When it comes to sourcing children’s garments, children’s apparel business consultant Caletha Crawford says, “It is still all about China.”
And the numbers back her up.
According to OTEXA, China was responsible for roughly half of the $2.4 billion worth of baby garments imported into the U.S. in 2013–a staggering number despite the increasing buzz surrounding the benefits of organic cotton for babies, mommy bloggers’ love for lauding Made in USA brands, and the consistent flow of press coverage for product safety recalls.
“If you ask any parent they will say they prefer to buy organic or Made in the USA garments, but the sticker price tends to shock, and in the end cost trumps all other purchasing decisions,” Crawford said.
The same could be said for sourcing children’s apparel. “Cheap” is the key word nowadays, Yaprak Yilmaz, director of Londonist Textile Agency, said. It is also why she believes the children’s garment industry is not unlike sourcing men’s and women’s apparel. “The industry has seen remarkable changes in the past few years, but the garment manufacturing industry is still on the look-out for cheap garment production,” she said. “And China is still the preferred country for cheap children’s textile and apparel sourcing.”
Crawford added, “China has the expertise and structure in place and work in a manner that Western companies are comfortable with. It’s just obviously difficult for up-and-coming brands to work through that channel because the minimums are too high.”
Emma Wilson, clothing product development and sourcing expert at Smartway Consulting, recommends China to her larger clients–especially those steeped in the world of wholesale. “They are looking for a keen price. If we need that lower price we almost always go to China,” Wilson said.
Anjana Eapen-Sathaye, CEO of children’s brand The Dragon and The Rabbit, said she sees more Chinese products hitting the trade show floor, and retailers–from departments to boutiques–are not shying away. “It’s hard to make a generalization about an entire country,” she said. “But we’re seeing a lot of people in the children’s market moving back to China. The prices are just too good and now with so much attention being paid to compliance issues in that country, people are feeling confident again.”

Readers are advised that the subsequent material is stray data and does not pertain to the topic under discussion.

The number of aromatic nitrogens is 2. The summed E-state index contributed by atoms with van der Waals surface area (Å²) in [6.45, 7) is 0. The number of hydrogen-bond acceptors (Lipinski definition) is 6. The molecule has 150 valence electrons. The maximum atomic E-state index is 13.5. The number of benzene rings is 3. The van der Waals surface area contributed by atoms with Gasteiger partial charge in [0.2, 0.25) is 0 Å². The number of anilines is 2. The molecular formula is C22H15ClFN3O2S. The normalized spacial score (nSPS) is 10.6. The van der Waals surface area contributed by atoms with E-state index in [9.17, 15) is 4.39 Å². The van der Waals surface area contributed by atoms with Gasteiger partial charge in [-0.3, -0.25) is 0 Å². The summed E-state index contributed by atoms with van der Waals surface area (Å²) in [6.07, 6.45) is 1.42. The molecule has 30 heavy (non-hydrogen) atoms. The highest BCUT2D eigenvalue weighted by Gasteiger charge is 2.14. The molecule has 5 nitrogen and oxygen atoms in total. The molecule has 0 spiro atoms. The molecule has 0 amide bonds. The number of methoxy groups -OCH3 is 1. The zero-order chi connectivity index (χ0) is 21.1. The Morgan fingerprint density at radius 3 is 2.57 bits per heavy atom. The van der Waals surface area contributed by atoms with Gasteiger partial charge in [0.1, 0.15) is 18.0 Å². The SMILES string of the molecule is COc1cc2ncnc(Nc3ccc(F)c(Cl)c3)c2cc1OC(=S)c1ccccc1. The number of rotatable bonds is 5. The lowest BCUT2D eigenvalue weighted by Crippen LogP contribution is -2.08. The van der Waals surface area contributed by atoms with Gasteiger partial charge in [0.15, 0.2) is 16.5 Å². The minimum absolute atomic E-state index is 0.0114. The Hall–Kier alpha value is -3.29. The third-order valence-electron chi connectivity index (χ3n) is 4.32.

But according to Hearts-Hunters Consulting CEO Valerie Cooper, that may all change soon. “China is on the verge of pricing themselves out of children’s wear because they are losing their skilled workforce. The next generation does not want to work in a non-technical industry,” she said.
For those reasons, JoJo Maman BÃ©bÃ© head of international trade Mark Jeynes says the company has sourced from a mix of countries including China, India, Portugal and Peru for the last 20 years. With a product range that spans basic cotton one-pieces and women’s maternity apparel to more intricate girls’ dresses, Jeynes said China has been essential for producing their mass-market volumes. However the company seeks small, established factories in India and Peru to produce more complicated designs in limited and exclusive quantities. “Not all countries are geared up to that,” Jeynes said.
What India lacks in infrastructure, Crawford said they more than make up for in skillful handiwork and bead work. Wilson agreed: “India excels in hand embroideries, trims, patchworks and appliquÃ©s. You could never achieve that type of detail in Europe and it is much more cost effective to source it from India.”
The downside, Wilson said, is that brands need to have another resource in India to ensure their factories deliver on quality control and enforce the best practices in manufacturing. “It is very difficult to be confident that all goods are passing through a metal detector, that all buttons are attached by machine and it is hard to maintain shipping dates because a lot of the work is done by hand,” she explained.